20 Must-See Documentaries of 2016
In the beginning, there was the tool. A tool used to capture people’s quotidian activities. Until the time this tool metamorphosed to continue our long-standing tradition of telling stories, it documented things. From Lumiere Brothers, cinema verite to the era of Stan Brakhage & Chris Marker to the modern web media, the documentary film form has always pushed itself forward, featuring distinct, independent voices. Many documentarians use the form as a tool to address issues and provoke critical thinking (the worst does the opposite — manipulates). Few others treat it as an art-form in order to deeply embed their thoughts within the intricate visuals. The narrative form of documentaries continues to blend in various genres, creating unique audiovisual experience.
Somehow, there’s a general perception that documentaries is the most boring form among the visual medium. But, I have always felt that documentaries are the most fascinating thing to watch than a CGI-ridden superhero movie. And, as the documentaries are booming (both in terms of makers and viewers), it becomes essential to urge the fellow cinephiles to watch the unmissable works. So, here’s my selection of the best documentaries released in 2016. If I have missed out to mention significant documentaries, anywhere in this list, enlighten me in the comments section.
20. Jim: The James Foley Story || Dir. Brian Oakes
Brian Oakes’ emotionally effective documentary tells the troubling tale of American photo-journalist James Foley. In November 2012, Foley was captured by a gang in northwest Syria. In August 2014, he was beheaded, in front of camera, by ISIS militants. The terrorist gang called the brutal execution as the response to America’s airstrikes in Iraq (Foley was the American citizen to be killed by the ISIS). Oakes interviews Foley’s family members, fellow journalists and the fellow detainees to construct the events that leads to his capture and the subsequent miserable fate. Director Oakes offers a very sincere tribute to the restless spirit of James Foley. But this heartfelt lament could have been more powerful, if Foley’s fate and his family’s agony were placed in a wider context. It’s not necessary to provide the detailed Geo-political account, but at least it could have delved a little more into the lives of freelance conflict journalists.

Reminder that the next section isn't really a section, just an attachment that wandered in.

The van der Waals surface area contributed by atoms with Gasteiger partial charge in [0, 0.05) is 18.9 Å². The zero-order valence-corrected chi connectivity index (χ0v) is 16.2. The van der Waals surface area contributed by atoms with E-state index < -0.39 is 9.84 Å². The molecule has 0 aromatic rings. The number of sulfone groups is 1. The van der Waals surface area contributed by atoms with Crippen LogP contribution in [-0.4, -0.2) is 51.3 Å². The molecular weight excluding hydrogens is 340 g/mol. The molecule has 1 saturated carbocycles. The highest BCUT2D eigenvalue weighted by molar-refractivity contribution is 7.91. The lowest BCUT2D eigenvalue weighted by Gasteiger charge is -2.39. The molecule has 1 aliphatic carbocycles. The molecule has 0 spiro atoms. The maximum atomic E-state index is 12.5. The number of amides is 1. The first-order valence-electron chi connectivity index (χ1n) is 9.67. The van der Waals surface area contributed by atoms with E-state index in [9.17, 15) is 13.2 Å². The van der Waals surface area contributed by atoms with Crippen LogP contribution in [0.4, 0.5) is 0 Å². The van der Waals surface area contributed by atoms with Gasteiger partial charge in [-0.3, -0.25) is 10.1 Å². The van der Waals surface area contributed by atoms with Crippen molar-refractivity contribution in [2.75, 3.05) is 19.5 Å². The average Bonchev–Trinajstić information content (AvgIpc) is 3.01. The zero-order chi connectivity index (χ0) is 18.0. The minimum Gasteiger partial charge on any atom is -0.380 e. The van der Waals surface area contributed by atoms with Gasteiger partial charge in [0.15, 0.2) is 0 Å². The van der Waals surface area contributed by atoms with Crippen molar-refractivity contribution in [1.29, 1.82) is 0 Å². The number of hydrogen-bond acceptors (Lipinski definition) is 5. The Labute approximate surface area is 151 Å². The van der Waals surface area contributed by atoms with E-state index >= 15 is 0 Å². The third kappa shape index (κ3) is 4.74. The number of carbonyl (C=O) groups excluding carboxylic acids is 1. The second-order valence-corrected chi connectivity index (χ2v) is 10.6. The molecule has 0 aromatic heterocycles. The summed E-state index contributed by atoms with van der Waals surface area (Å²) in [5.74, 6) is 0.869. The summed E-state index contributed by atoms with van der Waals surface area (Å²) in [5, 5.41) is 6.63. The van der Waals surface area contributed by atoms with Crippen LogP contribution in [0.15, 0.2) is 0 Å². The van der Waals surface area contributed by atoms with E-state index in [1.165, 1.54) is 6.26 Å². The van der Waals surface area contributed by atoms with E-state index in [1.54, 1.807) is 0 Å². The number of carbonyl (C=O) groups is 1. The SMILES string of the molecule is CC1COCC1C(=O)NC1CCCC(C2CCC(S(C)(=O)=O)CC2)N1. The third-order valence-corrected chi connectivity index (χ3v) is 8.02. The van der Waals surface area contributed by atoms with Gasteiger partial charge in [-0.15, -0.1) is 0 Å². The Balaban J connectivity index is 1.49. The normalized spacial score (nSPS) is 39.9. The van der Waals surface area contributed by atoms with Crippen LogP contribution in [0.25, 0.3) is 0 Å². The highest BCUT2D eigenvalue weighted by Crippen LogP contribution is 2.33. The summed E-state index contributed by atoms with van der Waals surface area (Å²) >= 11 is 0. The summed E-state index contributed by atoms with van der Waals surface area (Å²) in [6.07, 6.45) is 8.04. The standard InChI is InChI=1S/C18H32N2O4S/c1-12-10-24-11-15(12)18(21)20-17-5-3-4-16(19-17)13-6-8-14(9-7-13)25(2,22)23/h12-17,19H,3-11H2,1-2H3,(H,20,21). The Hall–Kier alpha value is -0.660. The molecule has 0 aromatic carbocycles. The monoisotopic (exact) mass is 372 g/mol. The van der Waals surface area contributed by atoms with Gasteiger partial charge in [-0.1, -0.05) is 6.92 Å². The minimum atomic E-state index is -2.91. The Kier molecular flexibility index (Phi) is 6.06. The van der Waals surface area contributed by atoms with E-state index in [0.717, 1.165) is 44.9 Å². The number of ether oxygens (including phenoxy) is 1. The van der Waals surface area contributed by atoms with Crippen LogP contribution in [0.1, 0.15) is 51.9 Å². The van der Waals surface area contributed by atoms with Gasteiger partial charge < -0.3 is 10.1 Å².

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19. Tickled || Dir. David Farrier & Dylan Reeve
New Zealand journalist David Farrier wades through strange corners of YouTube & social media to report on oddly funny activities of the pop culture. He is supposed to hunt for something entertaining as well as weird enough to hold viewers attention for a minute and a half. When David came across a video titled ‘Competitive Endurance Ticking’ (a guy is strapped and tickled) he thought that he’s got his absurdly funny story. At that point, Mr. David wouldn’t have known that he is going to walk along a darker path to make a documentary feature named “Tickled” (2016). Tickling Fetishism Empire. Yes, you have heard it right. An innocent child’s play is used by adults to form an unsettling subculture. It has also allowed a wealthy, sadistic virtual harasser to build a much darker space. The narrative could have been more explosive, if it had covered the broader aspect of dangerous anonymity in web, alongside the unveiling of a strange sociopath.
18. Holy Hell || Dir. William Francesco Allen